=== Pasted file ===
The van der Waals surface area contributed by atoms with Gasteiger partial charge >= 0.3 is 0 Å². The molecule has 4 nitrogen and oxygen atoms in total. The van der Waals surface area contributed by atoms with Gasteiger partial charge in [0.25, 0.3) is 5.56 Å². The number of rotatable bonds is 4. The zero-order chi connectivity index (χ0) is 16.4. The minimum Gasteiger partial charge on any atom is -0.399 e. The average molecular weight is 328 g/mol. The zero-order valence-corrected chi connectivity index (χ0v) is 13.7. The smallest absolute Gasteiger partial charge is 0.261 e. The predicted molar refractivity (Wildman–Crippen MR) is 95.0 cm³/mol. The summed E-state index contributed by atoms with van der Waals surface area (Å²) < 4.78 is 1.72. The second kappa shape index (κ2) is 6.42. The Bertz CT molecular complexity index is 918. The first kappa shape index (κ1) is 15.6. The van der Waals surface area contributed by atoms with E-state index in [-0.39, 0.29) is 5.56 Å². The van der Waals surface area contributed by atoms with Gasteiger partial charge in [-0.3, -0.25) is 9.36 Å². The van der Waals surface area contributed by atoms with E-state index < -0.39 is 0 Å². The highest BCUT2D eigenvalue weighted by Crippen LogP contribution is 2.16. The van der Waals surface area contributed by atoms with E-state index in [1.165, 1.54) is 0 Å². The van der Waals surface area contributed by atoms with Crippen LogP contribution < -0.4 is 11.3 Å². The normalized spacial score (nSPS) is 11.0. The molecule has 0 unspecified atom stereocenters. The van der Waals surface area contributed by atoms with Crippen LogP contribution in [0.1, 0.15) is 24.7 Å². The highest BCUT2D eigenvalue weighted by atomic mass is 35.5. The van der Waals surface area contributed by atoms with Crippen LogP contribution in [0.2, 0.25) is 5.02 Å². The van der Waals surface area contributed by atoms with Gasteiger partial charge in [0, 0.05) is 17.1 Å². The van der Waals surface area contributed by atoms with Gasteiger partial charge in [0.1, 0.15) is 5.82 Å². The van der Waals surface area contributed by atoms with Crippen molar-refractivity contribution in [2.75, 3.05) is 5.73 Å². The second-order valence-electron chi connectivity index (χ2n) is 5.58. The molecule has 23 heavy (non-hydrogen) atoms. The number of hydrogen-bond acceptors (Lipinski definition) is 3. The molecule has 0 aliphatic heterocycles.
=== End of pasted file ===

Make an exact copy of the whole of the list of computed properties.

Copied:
The van der Waals surface area contributed by atoms with Gasteiger partial charge >= 0.3 is 0 Å². The molecule has 4 nitrogen and oxygen atoms in total. The van der Waals surface area contributed by atoms with Gasteiger partial charge in [0.25, 0.3) is 5.56 Å². The number of rotatable bonds is 4. The zero-order chi connectivity index (χ0) is 16.4. The minimum Gasteiger partial charge on any atom is -0.399 e. The average molecular weight is 328 g/mol. The zero-order valence-corrected chi connectivity index (χ0v) is 13.7. The smallest absolute Gasteiger partial charge is 0.261 e. The predicted molar refractivity (Wildman–Crippen MR) is 95.0 cm³/mol. The summed E-state index contributed by atoms with van der Waals surface area (Å²) < 4.78 is 1.72. The second kappa shape index (κ2) is 6.42. The Bertz CT molecular complexity index is 918. The first kappa shape index (κ1) is 15.6. The van der Waals surface area contributed by atoms with E-state index in [-0.39, 0.29) is 5.56 Å². The van der Waals surface area contributed by atoms with Gasteiger partial charge in [-0.3, -0.25) is 9.36 Å². The van der Waals surface area contributed by atoms with E-state index < -0.39 is 0 Å². The highest BCUT2D eigenvalue weighted by Crippen LogP contribution is 2.16. The van der Waals surface area contributed by atoms with E-state index in [1.165, 1.54) is 0 Å². The van der Waals surface area contributed by atoms with Crippen LogP contribution < -0.4 is 11.3 Å². The normalized spacial score (nSPS) is 11.0. The molecule has 0 unspecified atom stereocenters. The van der Waals surface area contributed by atoms with Crippen LogP contribution in [0.1, 0.15) is 24.7 Å². The highest BCUT2D eigenvalue weighted by atomic mass is 35.5. The van der Waals surface area contributed by atoms with Crippen LogP contribution in [0.2, 0.25) is 5.02 Å². The van der Waals surface area contributed by atoms with Gasteiger partial charge in [0, 0.05) is 17.1 Å². The van der Waals surface area contributed by atoms with Gasteiger partial charge in [0.1, 0.15) is 5.82 Å². The van der Waals surface area contributed by atoms with Crippen molar-refractivity contribution in [2.75, 3.05) is 5.73 Å². The second-order valence-electron chi connectivity index (χ2n) is 5.58. The molecule has 23 heavy (non-hydrogen) atoms. The number of hydrogen-bond acceptors (Lipinski definition) is 3. The molecule has 0 aliphatic heterocycles.